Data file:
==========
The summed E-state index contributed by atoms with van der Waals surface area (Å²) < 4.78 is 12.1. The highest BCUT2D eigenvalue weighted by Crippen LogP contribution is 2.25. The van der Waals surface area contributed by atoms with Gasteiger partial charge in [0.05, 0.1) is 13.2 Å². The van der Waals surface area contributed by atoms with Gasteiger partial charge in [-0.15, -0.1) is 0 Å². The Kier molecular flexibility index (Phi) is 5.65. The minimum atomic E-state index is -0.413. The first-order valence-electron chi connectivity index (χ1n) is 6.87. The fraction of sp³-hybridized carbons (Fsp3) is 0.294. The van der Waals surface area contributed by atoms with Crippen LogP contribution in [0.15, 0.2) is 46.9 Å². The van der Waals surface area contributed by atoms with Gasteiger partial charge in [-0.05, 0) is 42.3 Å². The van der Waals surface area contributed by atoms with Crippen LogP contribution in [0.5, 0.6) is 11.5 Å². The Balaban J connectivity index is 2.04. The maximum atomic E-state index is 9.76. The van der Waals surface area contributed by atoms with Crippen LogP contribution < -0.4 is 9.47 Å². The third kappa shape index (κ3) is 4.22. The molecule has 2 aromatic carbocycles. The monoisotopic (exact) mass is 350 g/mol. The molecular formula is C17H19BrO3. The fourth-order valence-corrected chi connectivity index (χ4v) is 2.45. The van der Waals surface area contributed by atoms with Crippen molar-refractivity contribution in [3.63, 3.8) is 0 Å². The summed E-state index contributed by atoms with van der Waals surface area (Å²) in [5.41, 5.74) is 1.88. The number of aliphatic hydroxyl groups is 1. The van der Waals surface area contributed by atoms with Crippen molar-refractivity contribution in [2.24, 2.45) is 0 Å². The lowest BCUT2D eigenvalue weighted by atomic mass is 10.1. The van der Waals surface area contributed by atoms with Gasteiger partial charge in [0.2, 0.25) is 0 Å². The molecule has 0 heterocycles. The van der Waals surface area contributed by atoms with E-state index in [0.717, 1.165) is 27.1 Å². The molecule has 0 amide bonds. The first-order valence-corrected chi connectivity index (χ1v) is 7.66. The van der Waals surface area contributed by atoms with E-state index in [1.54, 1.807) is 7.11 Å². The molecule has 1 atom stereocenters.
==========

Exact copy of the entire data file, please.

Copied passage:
The summed E-state index contributed by atoms with van der Waals surface area (Å²) < 4.78 is 12.1. The highest BCUT2D eigenvalue weighted by Crippen LogP contribution is 2.25. The van der Waals surface area contributed by atoms with Gasteiger partial charge in [0.05, 0.1) is 13.2 Å². The van der Waals surface area contributed by atoms with Gasteiger partial charge in [-0.15, -0.1) is 0 Å². The Kier molecular flexibility index (Phi) is 5.65. The minimum atomic E-state index is -0.413. The first-order valence-electron chi connectivity index (χ1n) is 6.87. The fraction of sp³-hybridized carbons (Fsp3) is 0.294. The van der Waals surface area contributed by atoms with Crippen LogP contribution in [0.15, 0.2) is 46.9 Å². The van der Waals surface area contributed by atoms with Gasteiger partial charge in [-0.05, 0) is 42.3 Å². The van der Waals surface area contributed by atoms with Crippen LogP contribution in [0.5, 0.6) is 11.5 Å². The Balaban J connectivity index is 2.04. The maximum atomic E-state index is 9.76. The van der Waals surface area contributed by atoms with Crippen LogP contribution < -0.4 is 9.47 Å². The third kappa shape index (κ3) is 4.22. The molecule has 2 aromatic carbocycles. The monoisotopic (exact) mass is 350 g/mol. The molecular formula is C17H19BrO3. The fourth-order valence-corrected chi connectivity index (χ4v) is 2.45. The van der Waals surface area contributed by atoms with Crippen molar-refractivity contribution in [3.63, 3.8) is 0 Å². The summed E-state index contributed by atoms with van der Waals surface area (Å²) in [5.41, 5.74) is 1.88. The number of aliphatic hydroxyl groups is 1. The van der Waals surface area contributed by atoms with Crippen molar-refractivity contribution in [2.24, 2.45) is 0 Å². The lowest BCUT2D eigenvalue weighted by atomic mass is 10.1. The van der Waals surface area contributed by atoms with Gasteiger partial charge in [0.2, 0.25) is 0 Å². The molecule has 0 heterocycles. The van der Waals surface area contributed by atoms with E-state index in [0.717, 1.165) is 27.1 Å². The molecule has 0 amide bonds. The first-order valence-corrected chi connectivity index (χ1v) is 7.66. The van der Waals surface area contributed by atoms with E-state index in [1.54, 1.807) is 7.11 Å². The molecule has 1 atom stereocenters.